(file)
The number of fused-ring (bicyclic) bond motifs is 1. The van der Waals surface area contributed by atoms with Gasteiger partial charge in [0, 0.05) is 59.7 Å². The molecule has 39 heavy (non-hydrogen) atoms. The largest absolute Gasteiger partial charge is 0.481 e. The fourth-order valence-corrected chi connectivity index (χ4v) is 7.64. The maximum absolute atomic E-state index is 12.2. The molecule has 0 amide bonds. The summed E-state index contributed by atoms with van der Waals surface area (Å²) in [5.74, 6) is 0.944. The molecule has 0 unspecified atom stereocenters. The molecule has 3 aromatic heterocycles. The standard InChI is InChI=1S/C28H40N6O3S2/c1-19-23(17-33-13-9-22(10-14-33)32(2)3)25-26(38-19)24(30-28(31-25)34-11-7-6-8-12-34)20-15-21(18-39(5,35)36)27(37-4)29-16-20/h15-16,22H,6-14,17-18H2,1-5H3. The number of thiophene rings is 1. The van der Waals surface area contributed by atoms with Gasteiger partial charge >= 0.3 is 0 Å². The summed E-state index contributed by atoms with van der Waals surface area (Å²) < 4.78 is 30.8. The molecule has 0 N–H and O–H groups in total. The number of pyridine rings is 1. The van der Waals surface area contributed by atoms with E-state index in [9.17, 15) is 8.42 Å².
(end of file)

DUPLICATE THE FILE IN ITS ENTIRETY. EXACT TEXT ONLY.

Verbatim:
The number of fused-ring (bicyclic) bond motifs is 1. The van der Waals surface area contributed by atoms with Gasteiger partial charge in [0, 0.05) is 59.7 Å². The molecule has 39 heavy (non-hydrogen) atoms. The largest absolute Gasteiger partial charge is 0.481 e. The fourth-order valence-corrected chi connectivity index (χ4v) is 7.64. The maximum absolute atomic E-state index is 12.2. The molecule has 0 amide bonds. The summed E-state index contributed by atoms with van der Waals surface area (Å²) in [5.74, 6) is 0.944. The molecule has 0 unspecified atom stereocenters. The molecule has 3 aromatic heterocycles. The standard InChI is InChI=1S/C28H40N6O3S2/c1-19-23(17-33-13-9-22(10-14-33)32(2)3)25-26(38-19)24(30-28(31-25)34-11-7-6-8-12-34)20-15-21(18-39(5,35)36)27(37-4)29-16-20/h15-16,22H,6-14,17-18H2,1-5H3. The number of thiophene rings is 1. The van der Waals surface area contributed by atoms with Gasteiger partial charge >= 0.3 is 0 Å². The summed E-state index contributed by atoms with van der Waals surface area (Å²) < 4.78 is 30.8. The molecule has 0 N–H and O–H groups in total. The number of pyridine rings is 1. The van der Waals surface area contributed by atoms with E-state index in [9.17, 15) is 8.42 Å².